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Should I Stay or Should I Go?

June 30, 2015

 

 

Ever plan for a trip and get really excited about how it's going to be the much-needed break you've been wanting from the rut of your domestic life? Yet when you approach the date of your trip, you feel a tug of anxiety and fear pulling at you like a nagging fly attracted to your scent? “What ifs” creep in as you’re packing your suitcase or curled up in your comfy, familiar bed the night before you venture out into the world. Makes you wonder, “Why did I say yes to going in the first place?”

 

In spite of my adventuresome spirit and desire to explore the planet I love, I find myself wrestling with those “what ifs” every time I am on the precipice of a trip. The human attachment to the people and “things” in my life become more prevalent and stronger the closer I am to actually leaving my home. It makes it really hard for me to cut the ties of familiarity, and the very things I've wanted to take a break from. It's really very perplexing and extremely frustrating to say the least.

 

My recent trip to Dallas, Texas for my company's convention brought up all those feelings for me...again. The trip was planned that we (my husband and I) would do a road trip with our 15-year-old son and explore parts of the country that we haven't seen yet. This has always been our desire ever since our kid came into the world. Let people, culture, and the community teach him instead of a textbook. I get very excited about planning these trips, and all the amazing-ness we are going to encounter. But every time we pack up our bags and hit the road, I go through the same tug-o-war. The trip to Dallas was no exception. What if the power goes out and our freezer defrosts? What if a fire starts in the house? What if a tree falls on the house while we're gone? What if something happens on the road? What if we get stranded on the side of the road? What if...we get into an accident, we run out of money, we fight, we don't have a good time, and the ultimate: What if we never come back? I feel like I'm stepping off the side of cliff into a free fall. Frankly, it's a joy-kill.

 

I've noticed that this feeling become more prevalent over time. Some say it's from having a kid; as a mom, you take on a lot of worry. Regardless, I've had to learn to make friends with my pre-trip demons, because they show up uninvited and I need help to keep from self-destructing, or better yet, never leaving home. I've found that I have to take steps in diffusing the scary mind-chatter. Like when I'm packing my bags or lying in bed on the eve before our departure and my heart starts to race, I'll launch into telling my husband my “what ifs” so they don't sit hidden in my psyche eating away at my solar plexus. Ironically, I find out he's got a few of his own, but not the free-fall kind, and it doesn't take away from his excitement.

 

My hubby knows to remind me “home is me, not my stuff...trust.” It sounds like an empty statement at the time because, well...fear. But I know the depth of what he's saying and I'll ask him to keep talking about the fun we are going to have. It helps. I'll call my sister in Florida and tell her my "what ifs" too, and my frustration around it. She's the best at seeing me. First she listens, REALLY listens, without fixing it, then she validates my feelings and relates to my situation so I don't feel so alone, then she'll reach across the phone and hug me like a soft blanket, letting me know she's "on call" if I need her. I love my sis. Everyone should have a sister like her. I'll also pack my special, “what makes me feel good” items like my essential oils, my pillow, my food, and my music all in an attempt to keep me grounded.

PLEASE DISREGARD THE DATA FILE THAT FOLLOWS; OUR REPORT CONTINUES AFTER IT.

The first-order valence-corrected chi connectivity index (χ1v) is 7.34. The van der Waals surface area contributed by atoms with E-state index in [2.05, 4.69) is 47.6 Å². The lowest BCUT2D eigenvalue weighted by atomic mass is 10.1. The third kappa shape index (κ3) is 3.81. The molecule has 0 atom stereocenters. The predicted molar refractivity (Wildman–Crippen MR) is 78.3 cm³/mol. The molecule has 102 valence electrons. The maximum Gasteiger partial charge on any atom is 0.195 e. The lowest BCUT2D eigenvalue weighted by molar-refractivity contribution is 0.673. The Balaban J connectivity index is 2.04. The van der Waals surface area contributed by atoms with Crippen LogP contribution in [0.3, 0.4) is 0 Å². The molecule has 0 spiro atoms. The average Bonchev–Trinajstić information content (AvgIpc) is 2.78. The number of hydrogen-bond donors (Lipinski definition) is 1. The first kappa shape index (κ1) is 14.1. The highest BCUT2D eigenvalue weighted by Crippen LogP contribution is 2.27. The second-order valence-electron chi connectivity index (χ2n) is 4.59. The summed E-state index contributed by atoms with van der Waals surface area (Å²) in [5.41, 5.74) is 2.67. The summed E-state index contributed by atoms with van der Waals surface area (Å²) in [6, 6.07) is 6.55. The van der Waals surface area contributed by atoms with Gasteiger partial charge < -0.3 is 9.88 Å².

Here’s the crux of the thing though, once I'm out of my home, meeting people, learning the latest ideas on culture and the evolving world, absorbing inspiration on life and living on the edge, playing “Are you Smarter than a 5th Grader” game with my family on the trip, having long philosophical conversations with my kid about “why we're here on this planet,” connecting with my team at convention, waking up in a room on the sixth floor of a resort hotel overlooking a beautiful lake, enjoying the rolling hills of Virginia, stopping at the Lorraine Motel in Memphis, Tennessee and being floored by the magnitude of influence one man like Martin Luther King Jr. can have on a culture, feeling the soul of Memphis’s Beale Street where music is pouring out onto the street, long conversations with my husband and dreaming about our future, I realize I'm in my grid, my wheelhouse, I feel my full self like never before and I can't imagine why I would ever second-guess leaving my home in the first place.

 

The common theme of this perpetual duality of my embarkations is that on the other side of a great big, ugly, fear monster, is an even greater force, an awesome life experience waiting to happen. And although I know this to be true EVERY time I pack for a trip, it seems I'm always first in line to learn this vital lesson. I'm grateful for my leadership spirit and the desire to lead my family and tribe in fulfilling their dreams. But I'm also grateful for my weaknesses, and learning how to ask for help when I need it, be led when it gets a little too dark, and then surround myself with the support I need. Because once I step off the cliff and release into my free-fall, my wings spread and a whole new world of endless possibilities has presented itself to me. Once I've taken flight, I'm free! Then I'm faced with a whole new set of challenges...“Is it time to go home already?”

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